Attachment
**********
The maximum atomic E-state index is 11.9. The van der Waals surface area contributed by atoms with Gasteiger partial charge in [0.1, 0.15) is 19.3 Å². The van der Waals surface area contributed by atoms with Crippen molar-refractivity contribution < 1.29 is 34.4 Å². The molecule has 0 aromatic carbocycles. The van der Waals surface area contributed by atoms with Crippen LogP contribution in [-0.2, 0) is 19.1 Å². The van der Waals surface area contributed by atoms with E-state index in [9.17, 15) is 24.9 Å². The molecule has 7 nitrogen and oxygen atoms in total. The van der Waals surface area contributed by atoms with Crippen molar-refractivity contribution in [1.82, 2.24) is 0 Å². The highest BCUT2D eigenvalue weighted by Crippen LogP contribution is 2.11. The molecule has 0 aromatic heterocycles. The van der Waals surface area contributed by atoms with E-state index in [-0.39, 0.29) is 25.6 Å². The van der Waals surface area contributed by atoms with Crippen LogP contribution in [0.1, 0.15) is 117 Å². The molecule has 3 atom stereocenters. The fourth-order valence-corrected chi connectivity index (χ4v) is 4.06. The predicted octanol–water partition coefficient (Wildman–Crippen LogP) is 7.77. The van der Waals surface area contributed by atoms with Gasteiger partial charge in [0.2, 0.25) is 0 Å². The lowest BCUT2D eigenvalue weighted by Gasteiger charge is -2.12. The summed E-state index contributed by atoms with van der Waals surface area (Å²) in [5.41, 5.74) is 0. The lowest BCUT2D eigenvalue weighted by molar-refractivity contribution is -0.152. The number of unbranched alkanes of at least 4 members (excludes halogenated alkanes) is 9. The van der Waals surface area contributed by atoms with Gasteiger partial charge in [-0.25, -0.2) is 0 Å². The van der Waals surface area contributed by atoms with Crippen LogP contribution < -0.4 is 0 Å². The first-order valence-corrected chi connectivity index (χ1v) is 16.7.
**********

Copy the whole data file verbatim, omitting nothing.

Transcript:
The maximum atomic E-state index is 11.9. The van der Waals surface area contributed by atoms with Gasteiger partial charge in [0.1, 0.15) is 19.3 Å². The van der Waals surface area contributed by atoms with Crippen molar-refractivity contribution < 1.29 is 34.4 Å². The molecule has 0 aromatic carbocycles. The van der Waals surface area contributed by atoms with Crippen LogP contribution in [-0.2, 0) is 19.1 Å². The van der Waals surface area contributed by atoms with E-state index in [9.17, 15) is 24.9 Å². The molecule has 7 nitrogen and oxygen atoms in total. The van der Waals surface area contributed by atoms with Crippen molar-refractivity contribution in [1.82, 2.24) is 0 Å². The highest BCUT2D eigenvalue weighted by Crippen LogP contribution is 2.11. The molecule has 0 aromatic heterocycles. The van der Waals surface area contributed by atoms with E-state index in [-0.39, 0.29) is 25.6 Å². The van der Waals surface area contributed by atoms with Crippen LogP contribution in [0.1, 0.15) is 117 Å². The molecule has 3 atom stereocenters. The fourth-order valence-corrected chi connectivity index (χ4v) is 4.06. The predicted octanol–water partition coefficient (Wildman–Crippen LogP) is 7.77. The van der Waals surface area contributed by atoms with Gasteiger partial charge in [0.2, 0.25) is 0 Å². The lowest BCUT2D eigenvalue weighted by Gasteiger charge is -2.12. The summed E-state index contributed by atoms with van der Waals surface area (Å²) in [5.41, 5.74) is 0. The lowest BCUT2D eigenvalue weighted by molar-refractivity contribution is -0.152. The number of unbranched alkanes of at least 4 members (excludes halogenated alkanes) is 9. The van der Waals surface area contributed by atoms with Gasteiger partial charge in [-0.25, -0.2) is 0 Å². The van der Waals surface area contributed by atoms with Crippen LogP contribution < -0.4 is 0 Å². The first-order valence-corrected chi connectivity index (χ1v) is 16.7.